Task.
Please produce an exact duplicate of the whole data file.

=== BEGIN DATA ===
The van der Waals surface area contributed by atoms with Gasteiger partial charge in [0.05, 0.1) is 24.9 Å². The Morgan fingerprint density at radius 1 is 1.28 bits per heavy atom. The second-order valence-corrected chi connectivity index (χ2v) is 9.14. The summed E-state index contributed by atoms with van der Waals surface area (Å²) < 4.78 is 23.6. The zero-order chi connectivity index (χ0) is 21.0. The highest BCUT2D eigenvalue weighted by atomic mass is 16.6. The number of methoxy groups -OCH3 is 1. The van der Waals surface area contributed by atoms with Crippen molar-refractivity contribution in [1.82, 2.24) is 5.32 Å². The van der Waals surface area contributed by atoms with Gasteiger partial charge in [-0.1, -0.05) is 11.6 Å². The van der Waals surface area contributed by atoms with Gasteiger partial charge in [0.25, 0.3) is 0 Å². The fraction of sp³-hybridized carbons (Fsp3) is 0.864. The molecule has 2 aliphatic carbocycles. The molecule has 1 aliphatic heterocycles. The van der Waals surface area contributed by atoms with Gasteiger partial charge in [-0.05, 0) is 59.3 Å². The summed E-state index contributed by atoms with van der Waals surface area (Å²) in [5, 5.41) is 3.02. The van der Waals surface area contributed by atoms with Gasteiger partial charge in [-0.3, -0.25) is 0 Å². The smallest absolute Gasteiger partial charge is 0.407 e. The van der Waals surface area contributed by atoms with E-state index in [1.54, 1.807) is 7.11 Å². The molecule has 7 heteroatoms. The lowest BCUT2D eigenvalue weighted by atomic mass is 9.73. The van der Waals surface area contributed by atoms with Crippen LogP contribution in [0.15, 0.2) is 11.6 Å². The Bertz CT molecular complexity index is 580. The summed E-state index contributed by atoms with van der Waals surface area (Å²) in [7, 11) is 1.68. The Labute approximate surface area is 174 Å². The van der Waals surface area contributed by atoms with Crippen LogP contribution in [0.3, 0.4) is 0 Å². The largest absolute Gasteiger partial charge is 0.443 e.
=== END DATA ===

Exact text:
The van der Waals surface area contributed by atoms with Gasteiger partial charge in [0.05, 0.1) is 24.9 Å². The Morgan fingerprint density at radius 1 is 1.28 bits per heavy atom. The second-order valence-corrected chi connectivity index (χ2v) is 9.14. The summed E-state index contributed by atoms with van der Waals surface area (Å²) < 4.78 is 23.6. The zero-order chi connectivity index (χ0) is 21.0. The highest BCUT2D eigenvalue weighted by atomic mass is 16.6. The number of methoxy groups -OCH3 is 1. The van der Waals surface area contributed by atoms with Crippen molar-refractivity contribution in [1.82, 2.24) is 5.32 Å². The van der Waals surface area contributed by atoms with Gasteiger partial charge in [-0.1, -0.05) is 11.6 Å². The van der Waals surface area contributed by atoms with Gasteiger partial charge in [0.25, 0.3) is 0 Å². The fraction of sp³-hybridized carbons (Fsp3) is 0.864. The molecule has 2 aliphatic carbocycles. The molecule has 1 aliphatic heterocycles. The van der Waals surface area contributed by atoms with Gasteiger partial charge in [-0.05, 0) is 59.3 Å². The summed E-state index contributed by atoms with van der Waals surface area (Å²) in [5, 5.41) is 3.02. The van der Waals surface area contributed by atoms with Gasteiger partial charge in [-0.3, -0.25) is 0 Å². The smallest absolute Gasteiger partial charge is 0.407 e. The van der Waals surface area contributed by atoms with E-state index in [1.54, 1.807) is 7.11 Å². The molecule has 7 heteroatoms. The lowest BCUT2D eigenvalue weighted by atomic mass is 9.73. The van der Waals surface area contributed by atoms with Crippen LogP contribution in [0.15, 0.2) is 11.6 Å². The Bertz CT molecular complexity index is 580. The summed E-state index contributed by atoms with van der Waals surface area (Å²) in [7, 11) is 1.68. The Labute approximate surface area is 174 Å². The van der Waals surface area contributed by atoms with Crippen LogP contribution in [0.3, 0.4) is 0 Å². The largest absolute Gasteiger partial charge is 0.443 e.